Dobb thought that before the revolution the ruling class was still by and large feudal, maintaining that ‘the majority of small tenants, although they paid a money rent (which was, however, more often a customary payment than an economic rent), were still largely tied in various ways and subordinated to manorial authority’ and that labourers still often had some land and common rights and were not solely dependent on wages: ‘Social relations in the countryside between producers and their lords and masters retained much of their medieval character, and much of the integument at least of the feudal order remained.’ [25] In that earlier debate on the transition Hilton and Hill agreed with Dobb, Hilton saying that ‘... however important were the changes which gave free reign to the agricultural and industrial commodity producers, there was no transformation of the basic relationships constituting the feudal mode of production’, and Hill saying that ‘... the partial emancipation of the petty mode of production does not in itself change the economic base of society (and still less the political superstructure), although it does prepare the conditions for the development of capitalism.’ Dobb added, however, that ‘... in many places the feudal integument was wearing very threadbare’, and though the form of exploitation of the petty mode had not shed its feudal form, it was ‘a degenerate and rapidly disintegrating form’. [26]

Those are bare assertions, and whether the focus is upon the aristocrats or the yeomen, there is a problem about how far capitalism had advanced by 1640, and whether the mode of production had changed. It is not just a question of how many peasants and artisans had become petty capitalists or how many landlords had become big capitalists, but also how far the poorer peasants and artisans had been reduced to a proletariat. ‘... Capitalism presupposes the existence of a proletariat ...’, wrote Dobb, [27] who stressed what Marx said on ‘Primary Accumulation’:

... primary accumulation ... is nothing other than the historical process whereby the producer is divorced from the means of production. It assumes a ‘primary’ aspect because it belongs to the primary phase that is traversed immediately before the history of capitalism begins, immediately before the establishment of the method of production proper to capitalism.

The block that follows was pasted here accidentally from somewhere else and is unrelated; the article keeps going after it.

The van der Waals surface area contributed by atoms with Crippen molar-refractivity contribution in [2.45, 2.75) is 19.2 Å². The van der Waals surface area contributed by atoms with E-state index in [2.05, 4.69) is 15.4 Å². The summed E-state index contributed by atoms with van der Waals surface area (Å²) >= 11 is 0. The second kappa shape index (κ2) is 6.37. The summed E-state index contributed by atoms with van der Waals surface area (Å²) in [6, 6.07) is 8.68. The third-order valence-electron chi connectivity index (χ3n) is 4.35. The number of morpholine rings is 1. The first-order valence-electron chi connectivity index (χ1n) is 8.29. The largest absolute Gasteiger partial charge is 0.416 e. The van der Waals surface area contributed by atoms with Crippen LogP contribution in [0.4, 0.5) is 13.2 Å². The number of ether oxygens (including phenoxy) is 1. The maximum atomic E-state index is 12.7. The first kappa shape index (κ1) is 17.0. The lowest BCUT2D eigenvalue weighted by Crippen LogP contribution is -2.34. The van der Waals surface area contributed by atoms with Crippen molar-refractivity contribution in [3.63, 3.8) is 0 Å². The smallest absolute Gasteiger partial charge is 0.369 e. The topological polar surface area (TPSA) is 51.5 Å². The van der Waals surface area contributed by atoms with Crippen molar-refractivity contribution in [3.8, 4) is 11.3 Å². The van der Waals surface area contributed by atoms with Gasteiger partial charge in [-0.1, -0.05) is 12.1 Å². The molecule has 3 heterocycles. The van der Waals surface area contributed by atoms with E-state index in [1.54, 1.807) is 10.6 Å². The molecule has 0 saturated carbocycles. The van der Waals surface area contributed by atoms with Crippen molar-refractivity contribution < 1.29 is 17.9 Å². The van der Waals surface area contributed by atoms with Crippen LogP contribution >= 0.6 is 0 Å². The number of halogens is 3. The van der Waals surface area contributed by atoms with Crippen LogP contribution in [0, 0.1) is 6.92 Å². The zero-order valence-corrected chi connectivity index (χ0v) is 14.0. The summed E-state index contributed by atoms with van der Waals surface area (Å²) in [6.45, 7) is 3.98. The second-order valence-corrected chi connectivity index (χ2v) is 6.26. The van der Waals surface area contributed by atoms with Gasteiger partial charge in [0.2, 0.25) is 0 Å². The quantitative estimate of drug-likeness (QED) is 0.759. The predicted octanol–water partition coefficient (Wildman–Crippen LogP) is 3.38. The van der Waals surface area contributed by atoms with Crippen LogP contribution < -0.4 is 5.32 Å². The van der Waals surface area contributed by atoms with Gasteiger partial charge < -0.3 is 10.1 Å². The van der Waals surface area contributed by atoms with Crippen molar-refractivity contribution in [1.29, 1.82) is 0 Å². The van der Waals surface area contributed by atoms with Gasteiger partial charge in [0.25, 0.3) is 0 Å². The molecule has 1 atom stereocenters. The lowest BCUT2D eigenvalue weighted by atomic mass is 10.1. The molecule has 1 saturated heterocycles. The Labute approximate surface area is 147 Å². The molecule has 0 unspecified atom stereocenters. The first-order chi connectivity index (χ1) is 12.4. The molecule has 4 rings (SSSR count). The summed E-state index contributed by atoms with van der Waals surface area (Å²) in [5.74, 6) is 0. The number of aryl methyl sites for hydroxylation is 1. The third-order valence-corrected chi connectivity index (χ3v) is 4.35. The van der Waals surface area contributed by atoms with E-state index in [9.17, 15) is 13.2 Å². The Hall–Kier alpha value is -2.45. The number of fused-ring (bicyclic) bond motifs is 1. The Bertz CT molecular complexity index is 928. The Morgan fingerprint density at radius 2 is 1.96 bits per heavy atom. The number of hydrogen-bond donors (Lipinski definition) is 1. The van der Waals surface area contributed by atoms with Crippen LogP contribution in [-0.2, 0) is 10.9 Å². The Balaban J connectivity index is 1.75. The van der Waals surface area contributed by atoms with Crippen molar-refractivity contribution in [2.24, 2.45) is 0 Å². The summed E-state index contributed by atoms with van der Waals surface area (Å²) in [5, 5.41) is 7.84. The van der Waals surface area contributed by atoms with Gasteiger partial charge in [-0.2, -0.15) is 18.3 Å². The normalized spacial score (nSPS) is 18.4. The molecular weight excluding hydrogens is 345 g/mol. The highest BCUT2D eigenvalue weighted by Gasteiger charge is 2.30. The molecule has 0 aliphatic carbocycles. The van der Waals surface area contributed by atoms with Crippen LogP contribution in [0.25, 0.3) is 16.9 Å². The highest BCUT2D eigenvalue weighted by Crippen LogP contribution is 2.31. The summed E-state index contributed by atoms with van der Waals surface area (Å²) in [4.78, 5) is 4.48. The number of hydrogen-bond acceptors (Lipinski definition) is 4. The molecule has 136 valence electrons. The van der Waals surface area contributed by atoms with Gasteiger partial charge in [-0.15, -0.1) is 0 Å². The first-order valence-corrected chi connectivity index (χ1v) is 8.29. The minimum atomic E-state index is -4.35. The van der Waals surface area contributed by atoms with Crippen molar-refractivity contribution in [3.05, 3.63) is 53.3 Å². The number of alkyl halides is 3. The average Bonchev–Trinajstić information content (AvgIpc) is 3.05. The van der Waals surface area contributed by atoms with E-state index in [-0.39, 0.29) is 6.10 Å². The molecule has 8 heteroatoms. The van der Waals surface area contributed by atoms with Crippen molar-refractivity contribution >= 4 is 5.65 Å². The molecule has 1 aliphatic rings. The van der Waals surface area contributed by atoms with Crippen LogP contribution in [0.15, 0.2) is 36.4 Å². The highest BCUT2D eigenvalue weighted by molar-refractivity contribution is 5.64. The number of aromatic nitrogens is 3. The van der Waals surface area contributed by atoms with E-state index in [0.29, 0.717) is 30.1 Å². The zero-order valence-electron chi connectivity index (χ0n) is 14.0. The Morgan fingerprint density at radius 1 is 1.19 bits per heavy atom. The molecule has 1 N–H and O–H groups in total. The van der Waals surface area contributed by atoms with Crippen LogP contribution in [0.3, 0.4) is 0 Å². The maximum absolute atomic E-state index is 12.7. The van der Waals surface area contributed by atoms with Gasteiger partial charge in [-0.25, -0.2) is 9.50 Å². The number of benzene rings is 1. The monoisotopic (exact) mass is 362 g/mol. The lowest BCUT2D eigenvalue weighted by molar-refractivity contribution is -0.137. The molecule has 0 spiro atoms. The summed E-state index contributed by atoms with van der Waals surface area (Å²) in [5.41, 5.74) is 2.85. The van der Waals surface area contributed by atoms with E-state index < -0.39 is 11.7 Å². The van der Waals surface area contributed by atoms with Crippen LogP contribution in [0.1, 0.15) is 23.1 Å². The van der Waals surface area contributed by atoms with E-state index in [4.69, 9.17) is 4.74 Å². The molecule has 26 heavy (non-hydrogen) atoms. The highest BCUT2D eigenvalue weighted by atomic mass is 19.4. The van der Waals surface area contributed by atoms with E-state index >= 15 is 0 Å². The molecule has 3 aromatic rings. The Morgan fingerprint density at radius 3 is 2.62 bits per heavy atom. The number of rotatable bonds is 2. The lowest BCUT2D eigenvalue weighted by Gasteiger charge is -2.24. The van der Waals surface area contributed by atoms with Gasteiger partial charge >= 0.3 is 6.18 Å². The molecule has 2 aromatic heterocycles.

‘The expropriation of the agricultural producers, the peasants, their severance from the soil, was the basis of the whole process.’ It was ‘the starting point of the development that gave rise both to the wage worker and to the capitalist ...’ ‘... The expropriation of the great mass of people from the land, from the means of subsistence, and from the instruments of labour ... comprises the prelude to the history of capitalism.’ The transition to capitalism is not just a history of the wealth of a few but it is also a history of the poverty of the many. [28]

Before 1640, however, small peasant farming was still viable and predominated in many areas, and artisans often possessed small holdings. The degree of dependence of labourers on wages was reduced by the possession of a little land and the rights to pasture a few animals on the commons, and to take fuel and building materials. The dispossession of the mass of the people – the poor peasants from the land, the poor artisans from ownership of raw materials, tools, and their finished product – came mainly after the revolution. Donald Woodward writes:

English society during the 16th and early 17th centuries had not yet become a predominantly wage-earning society ... It was a poor society and many in the lower ranks frequently sank perilously close to the subsistence level, especially in years of harvest failure. But it was above all still a society in which the small unit of production and the small unit of ownership and control prevailed in most trades. [29]

In his account of the transition Brenner leaves out industrial developments, but if agrarian developments were transforming economic and social structures in some areas, so were industrial developments in others. This is shown in two recent books, one by David Levine and Keith Wrightson on the impact of coal mining on an agricultural community, and the other by David Rollison on the impact of clothmaking on a rural district before the revolution. [30] It is a one sided view to focus on agrarian changes in the 16th and early 17th centuries to the exclusion of the contemporaneous restructuring of rural societies in a number of regions – economically, socially and intellectually – by the development of clothmaking, metalworking and mining. Brenner’s concentration on the landowners, and to a lesser extent his concentration on merchants, cuts him off from adequately explaining both the transition to capitalism and the English Revolution.